Horsemen's Groups Assess NTRA Membership Dues

Half of the National HBPA affiliates may not pay NTRA dues this year.

Funding reductions for operations and benevolence brought on by horse racing’s economic woes have led numerous affiliates of the National Horsemen’s Benevolent and Protection Association to reconsider their membership in the National Thoroughbred Racing Association.

In addition, some affiliates are questioning whether they’re getting value from membership in the NTRA, National HBPA officials said March 21 as they wrapped up their winter convention in Hot Springs, Ark.

The National HBPA, which has 30 affiliates in the United States and Canada, pays about $400,000 a year in NTRA dues. Several years ago the horsemen’s group changed the dues formula from a system whereby each affiliate was responsible for its own NTRA membership.

“There are a number of affiliates that have experienced financial problems,” Arkansas HBPA president Bill Walmsley said. “I don’t believe they are able to continue paying dues to remain (NTRA members), and some that are able to scrape by paying the money are questioning the current course of the NTRA and its programs.”

Walmsley said there is “universal approval” for the NTRA’s legislative endeavors, but support by horsemen’s groups for the NTRA Safety and Integrity Alliance has been mixed. He also said the organization’s ties to the Racing Medication and Testing Consortium are viewed by some horsemen as a negative.

Walmsley, who served on the NTRA board of directors for its first five years as a founding member, said the Arkansas HBPA board voted unanimously to drop out. He said many members believe the organization’s $7,500 contribution to the National HBPA’s overall NTRA contribution could be better spent on local benevolence programs at a time when money is tight.

Declining revenue from pari-mutuel handle, purses, and even gaming has impacted operating budgets of horsemen’s groups. The Mountaineer HBPA, for example, experienced a gradual decline in annual revenue to about $119,000 last year—for all operations, benevolence, and staff salaries—at a track that races more than 200 days a year and has a full-scale casino.

For that reason, the National HBPA board approved a membership dues reduction for the Mountaineer HBPA, which represents horsemen at Mountaineer Casino, Racetrack & Resort in West Virginia. Mountaineer HBPA executive director Maria Catignani said revenue from all sources—live handle, export handle, video lottery terminals, and table games—continues to decline.

The situation isn’t uncommon with other horsemen’s groups.

“I have no idea if we’ll be able to pay $400,000, $300,000, or $200,000 (in NTRA dues), said National HBPA president Joe Santanna, who sits on the NTRA board and is a strong proponent of the organization. “Affiliate funding is being impacted by the decline in purses. I don’t know when we’ll find out what the number might be, but hopefully we intend to retain our membership.”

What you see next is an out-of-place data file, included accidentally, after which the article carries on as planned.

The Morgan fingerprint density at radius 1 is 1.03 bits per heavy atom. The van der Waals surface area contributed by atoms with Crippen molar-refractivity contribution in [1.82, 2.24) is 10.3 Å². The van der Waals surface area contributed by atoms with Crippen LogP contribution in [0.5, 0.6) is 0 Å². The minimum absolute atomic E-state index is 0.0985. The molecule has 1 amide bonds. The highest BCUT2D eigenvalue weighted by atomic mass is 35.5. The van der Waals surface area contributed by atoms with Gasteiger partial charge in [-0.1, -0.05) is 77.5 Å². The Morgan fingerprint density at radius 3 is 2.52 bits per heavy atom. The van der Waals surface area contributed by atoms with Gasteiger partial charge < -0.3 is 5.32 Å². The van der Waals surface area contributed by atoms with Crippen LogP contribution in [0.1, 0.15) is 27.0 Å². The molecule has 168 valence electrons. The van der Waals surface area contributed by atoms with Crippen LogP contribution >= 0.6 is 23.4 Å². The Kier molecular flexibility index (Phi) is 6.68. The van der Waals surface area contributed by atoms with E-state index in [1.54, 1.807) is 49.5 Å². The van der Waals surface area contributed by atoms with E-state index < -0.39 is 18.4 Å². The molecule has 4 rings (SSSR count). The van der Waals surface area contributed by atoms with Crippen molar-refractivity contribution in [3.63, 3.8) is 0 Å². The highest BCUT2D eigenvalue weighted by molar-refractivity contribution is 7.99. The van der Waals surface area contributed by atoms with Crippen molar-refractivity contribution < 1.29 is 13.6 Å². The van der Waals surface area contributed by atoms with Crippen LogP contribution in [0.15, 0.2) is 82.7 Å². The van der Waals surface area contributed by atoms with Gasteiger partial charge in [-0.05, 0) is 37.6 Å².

Santanna said a dues contract for 2011 hasn't been signed.

Officials said the National HBPA, since launch of the NTRA, has paid about $11 million in dues. Santanna said he hopes the NTRA board will consider the “cumulative contribution” HBPA affiliates have made to the organization over the years.

Walmsley said he believes 50% of the affiliates will pay and 50% will drop out. The Kentucky HBPA, which pays about $145,000 of the $400,000, has opted not to renew, he said.

Florida HBPA executive director Kent Stirling said the organization will continue as a member of the NTRA. Florida contributes about $90,000 of the total.

Stirling and Florida HBPA president Sam Gordon said the NTRA’s legislative initiatives are important to membership. He said many horsemen’s groups don’t have the wherewithal to participate in the legislative process on a national level.

“I know how politics is played,” Stirling said. “If you don’t have the money, you don’t play. The NTRA has a presence (in Washington, D.C.) all the time.”

“The Interstate Horseracing Act is the most important thing (to horsemen),” Gordon said. “The NTRA marketing programs were never any great bit.”

Walmsley said he made a “half-hearted” pitch to the Arkansas HBPA board to remain a member of the NTRA but couldn’t buck history.

“Perhaps there is some loss of confidence because goals initially set weren’t met,” Walmsley said. “It was really set up as a marketing and advertising organization. Also, the goal was to be dues-free in seven years, but it still requires a substantial contribution.”

Walmsley said the Arkansas situation is complicated by the fact Oaklawn Park isn’t a member of the NTRA. He said the horsemen’s group did ask why Oaklawn hasn’t applied for accreditation through the safety alliance and was told the cost of accreditation exceeded the value of certification.

“They gave (the horsemen’s board) legitimate reasons not to pursue accreditation,” Walmsley said. “They also feel they already have a good, safe racetrack (operation). I think our board sees (the alliance) as more of an effort to generate good publicity rather than having all substance. I’ll probably get criticized big time for saying that.”

The alliance has accredited almost 20 racetracks in a process that began in 2009. Tracks accredited that first year are up for renewal this year; the NTRA has made adjustments in the cost of accreditation to encourage more tracks to participate.